Betting the farm – and the crops
In past farm downturns, farmers typically owned most of the land they farmed, and thousands filed for bankruptcy in the 1980s after falling behind on high-interest land and equipment loans. Interest rates are near historic lows today. But modern farmers are increasingly using credit to finance operations – borrowing to rent land, and to buy equipment, seeds and pesticides – leaving them exposed to falling crop prices, agricultural lenders and bankruptcy experts said.
Matt Gibson, soon after graduating from Indiana’s Valparaiso University in 1999, returned to help his family’s farm in and around Newton County, about 65 miles south of Chicago, according to a Gibson business website. As grain prices soared, the family ramped up operations.
By 2012, Gibson, his family and the companies they owned had pledged land, crops and equipment as collateral to BMO Harris and other creditors, according to court records. As their debt grew, they promised grain not yet grown and calves not yet born, along with a farmhouse and other property.
The Gibsons were part of a larger expansion binge by farmers in the Midwest. In Indiana, Iowa and Illinois, the number of farms with $1 million or more in annual gross cash farm income – a USDA figure that does not account for operating costs – increased 65 percent between 2011 and 2014, according to USDA data.
In 2014, these more than 12,400 large farms occupied one out of every three acres of land farmed in the I-states and pulled in 41 cents of every farming dollar.
Many farmers who expanded – in the face of falling prices and rising global competition – were younger, said Robert Craven, director of the University of Minnesota’s Center for Farm Management.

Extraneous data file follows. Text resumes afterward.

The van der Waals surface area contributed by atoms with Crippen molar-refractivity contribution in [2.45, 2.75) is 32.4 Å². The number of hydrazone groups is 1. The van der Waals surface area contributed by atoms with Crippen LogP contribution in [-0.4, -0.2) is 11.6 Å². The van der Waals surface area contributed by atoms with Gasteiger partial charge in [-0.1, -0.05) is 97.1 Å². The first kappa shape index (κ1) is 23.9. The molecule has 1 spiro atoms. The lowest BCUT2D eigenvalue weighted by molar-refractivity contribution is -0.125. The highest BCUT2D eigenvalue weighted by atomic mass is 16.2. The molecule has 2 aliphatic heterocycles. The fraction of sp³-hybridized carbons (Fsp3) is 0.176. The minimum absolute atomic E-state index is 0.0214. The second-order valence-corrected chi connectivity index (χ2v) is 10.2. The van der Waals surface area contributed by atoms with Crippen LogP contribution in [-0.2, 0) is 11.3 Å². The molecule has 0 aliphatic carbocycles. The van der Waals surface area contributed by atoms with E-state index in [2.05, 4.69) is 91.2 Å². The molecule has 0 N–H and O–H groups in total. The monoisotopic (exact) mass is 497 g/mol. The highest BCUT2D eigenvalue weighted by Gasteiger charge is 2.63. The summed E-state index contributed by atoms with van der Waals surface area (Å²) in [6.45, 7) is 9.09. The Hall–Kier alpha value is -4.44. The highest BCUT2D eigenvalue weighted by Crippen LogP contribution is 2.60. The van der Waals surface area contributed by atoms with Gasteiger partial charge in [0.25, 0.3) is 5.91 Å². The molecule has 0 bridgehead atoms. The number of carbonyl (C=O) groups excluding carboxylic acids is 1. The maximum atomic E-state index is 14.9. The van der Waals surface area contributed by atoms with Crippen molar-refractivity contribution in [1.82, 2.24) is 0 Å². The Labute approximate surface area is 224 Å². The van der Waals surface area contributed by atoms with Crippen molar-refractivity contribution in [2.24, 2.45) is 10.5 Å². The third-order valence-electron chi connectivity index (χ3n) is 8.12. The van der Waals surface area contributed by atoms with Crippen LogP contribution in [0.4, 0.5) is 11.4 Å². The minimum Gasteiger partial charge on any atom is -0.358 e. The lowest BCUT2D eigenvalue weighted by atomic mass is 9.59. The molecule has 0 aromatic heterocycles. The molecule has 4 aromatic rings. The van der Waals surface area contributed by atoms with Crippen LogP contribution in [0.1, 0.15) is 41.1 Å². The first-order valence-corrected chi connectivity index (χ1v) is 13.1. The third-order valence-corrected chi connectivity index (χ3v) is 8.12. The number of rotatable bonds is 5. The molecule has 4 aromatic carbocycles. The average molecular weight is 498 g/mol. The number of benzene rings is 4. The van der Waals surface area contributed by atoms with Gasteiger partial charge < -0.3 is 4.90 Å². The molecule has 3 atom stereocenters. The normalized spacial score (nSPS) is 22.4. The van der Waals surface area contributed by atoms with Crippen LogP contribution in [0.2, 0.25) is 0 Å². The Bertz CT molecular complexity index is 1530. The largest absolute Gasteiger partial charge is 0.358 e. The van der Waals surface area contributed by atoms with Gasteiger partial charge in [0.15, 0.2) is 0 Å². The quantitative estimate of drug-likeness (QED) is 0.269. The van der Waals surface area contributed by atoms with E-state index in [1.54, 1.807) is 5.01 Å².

“A lot of these ‘go-go farmers’ have never really seen a downturn in agriculture,” Craven said. “For them, it’s only been good times out there.”
Other tales of woe abound in grain country.
Ernie D. Johnson, an Indiana farmer, borrowed nearly $159,000 from the Agriculture Department in 2014 and 2015, pledging his corn as collateral, according to federal court records. But Johnson sold the grain and stopped paying the government, the USDA alleged in a lawsuit filed by the U.S. Attorney on the agency’s behalf in bankruptcy court.
Johnson and his attorney, KC Cohen, did not respond to requests for comment.
Missouri farmer William Michael Miller owed more than $6.5 million to creditors—including his largest lender, Farmers Bank of Northern Missouri; equipment maker Deere & Company; and equipment lenders AgDirect and CNH Industrial Capital—by the time he filed for bankruptcy in March of 2016. He was preparing to plant corn and soybeans on more than 7,200 acres in Missouri and Iowa when at least one farmland rent check bounced, according to documents filed in Miller’s Missouri bankruptcy case.
Miller “was always looking for more ground to rent, to get bigger and pay more than anyone else,” said Iowa farmland owner Russ Helbing, whose family rented nearly 4,000 acres to Miller. “He wanted to be the biggest farmer around.”
Miller did not return calls for comment. His attorney, Donald Scott, declined to comment.
‘More rope’ for farmers
The growing distress of Midwest farmers illustrates the myriad threats now facing U.S. agriculture: intense competition for land; competing demands for limited water; a strong dollar that raises U.S. export prices; extreme weather patterns; and rising foreign competition.
This past spring, corn and soybean farmers planted every spare stretch of dirt they could find—a record 178.2 million acres, according to USDA data—in a bid to expand their way out of their financial problems.
In October, the USDA forecast that the largest-ever U.S. corn and soybean crops would flood an already swamped global market this fall. Grain prices continue to hover at multi-year lows in the U.S. and worldwide.
To weather the economic storm, many farmers have relied on a spigot of bank credit that can be traced to the aftermath of the U.S. subprime mortgage crisis, which started in 2007. When mortgage underwriting standards tightened after the housing crash, banks and other agricultural lenders extended more credit for farmland as a new source of business, said Minnesota-based agricultural attorney Joseph D. Roach, a former agricultural banker who also is a farmer.